My second train of thought unfortunately strays to creativity aspect of Rob’s clinquant and imaginative mind.  Or should I say the once brilliant mind he once had up until now?  Although I am a huge fan of Rob’s take on the first Halloween film, I have always felt that maybe the subject matter here is beneath what Rob should really be working with.  He should be doing so much more.  His movies are what should be mind f*$king us, not District 9.  I mean, how many of us fell in love with Rob Zombie’s vision in the House of 1,000 Corpses or The Devil’s Rejects?  I know I did.  Ever since that brief cartoon segment that he produced in that Beavis and Butthead movie I have never downplayed Rob’s artistic talents, until now.  Could it have been in his quest to create this Halloween movie in his own image, that he went a bit overboard, as there really is only so much you can do with the Michael Myers serial killer formula?  I loved the fact that he showed us just how messed up Michael Myers’ childhood was in the first film, but I got the point the first time after seeing Michael’s mom (Sheri Moon Zombie) appear as Gandalf over and over again in the second film.

It’s always difficult to discuss and dissect (the two D’s) a film without really going into the plot and giving certain elements of surprise away.  Not that there is anything shocking or revealing to spoil here, but out of respect to the individuals who still want to sit through this one I am just going to run through several of the low moments for me and share the only two good things I could find.  I already mentioned my displeasure with Gandalf the mom so I will let that unpleasant taste wander.  My second beef is the recasting of young Michael Myers.  I realize the original actor is a couple years older, but I think including him in this film would have made for somewhat stronger cohesion.  You can be the judge for yourself.  Besides the ridiculous storyline, the thing that bothered me the most was the hobo Nomad they called Michael Myers in the film.  It looked as if he just got off the train car with the Slumdog Millionaire kids.  I can appreciate the fact that maybe his mechanic outfit needed a much anticipated wash or that his latex mask was falling apart, but to see Michael Myers in pursuit with scarves around his neck and a hooded Dickies-like jacket, looking like he should be pushing around a shopping cart full of aluminum cans and trash bags, was disgraceful.  And what about all the endless shots where he was without a mask?  As my buddy Virgil said, I could appreciate the fact that he could not exactly go into CVS and buy a razor blade to trim the bush he had hanging off his face, but seeing Michael Myers without his mask is like taking away the magic of Christmas from your kid.  It’s not a good thing.  It not only ruins the tradition of the beloved Halloween franchise, but it ruins the menacing mystique of the killer known as Michael Myers.  He is, after all, suppose to be the Boogeyman, not Robert De Niro’s monster in Mary Shelley’s Frankenstein.  Right?  I’m just going to throw this out there and lay it on the line.  If you are desperately searching for closure on how he survived the gunshot wound at the end of the first film, then you are really going to be disappointed.  I have one more WTF moment to share and then I am done with my endless ranting.  How do you screw up the performance of the legendary Malcolm McDowell as Loomis?  That’s all I need to say.  You can see it for yourself, if you so choose.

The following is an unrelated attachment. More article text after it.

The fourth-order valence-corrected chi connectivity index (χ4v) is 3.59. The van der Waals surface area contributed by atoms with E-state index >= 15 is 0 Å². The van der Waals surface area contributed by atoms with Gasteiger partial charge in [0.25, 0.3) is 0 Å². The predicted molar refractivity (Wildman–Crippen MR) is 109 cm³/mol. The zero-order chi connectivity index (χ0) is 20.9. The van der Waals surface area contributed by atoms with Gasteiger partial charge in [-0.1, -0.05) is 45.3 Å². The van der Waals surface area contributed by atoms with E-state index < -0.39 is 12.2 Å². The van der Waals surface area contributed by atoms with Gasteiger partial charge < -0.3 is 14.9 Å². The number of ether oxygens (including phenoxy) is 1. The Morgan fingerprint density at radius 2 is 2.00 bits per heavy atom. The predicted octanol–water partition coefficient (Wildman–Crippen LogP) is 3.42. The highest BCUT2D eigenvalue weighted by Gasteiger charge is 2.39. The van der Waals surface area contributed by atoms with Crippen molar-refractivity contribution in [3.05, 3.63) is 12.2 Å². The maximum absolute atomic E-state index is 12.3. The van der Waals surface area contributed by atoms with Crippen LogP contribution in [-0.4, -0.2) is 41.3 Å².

In my opinion, the only thing the film got right, for the second time, was the casting of Scout Taylor-Compton as Laurie Strode.  As with the first film, the exuberant amount of energy and emotion she puts into her role keeps the suspension of disbelief alive for me.  Anyone who thinks it is easy to psychologically get into character the way she does and mentally break down for hours on end deserves to be a star too, or disproved, whatever the case may be.  The additional casting of Danielle Harris, yet again, is an added bonus for me.  Not only does it pay homage to the original Halloween franchise, but she also interacts well with Scout.  Although not beauty pageant contestants, especially in this film, the onscreen chemistry between Danielle and Scout just clicks perfectly.  You feel the tenderness and caring connection between the two friends.  I needed that so I did not separate all together emotionally from this train wreck film.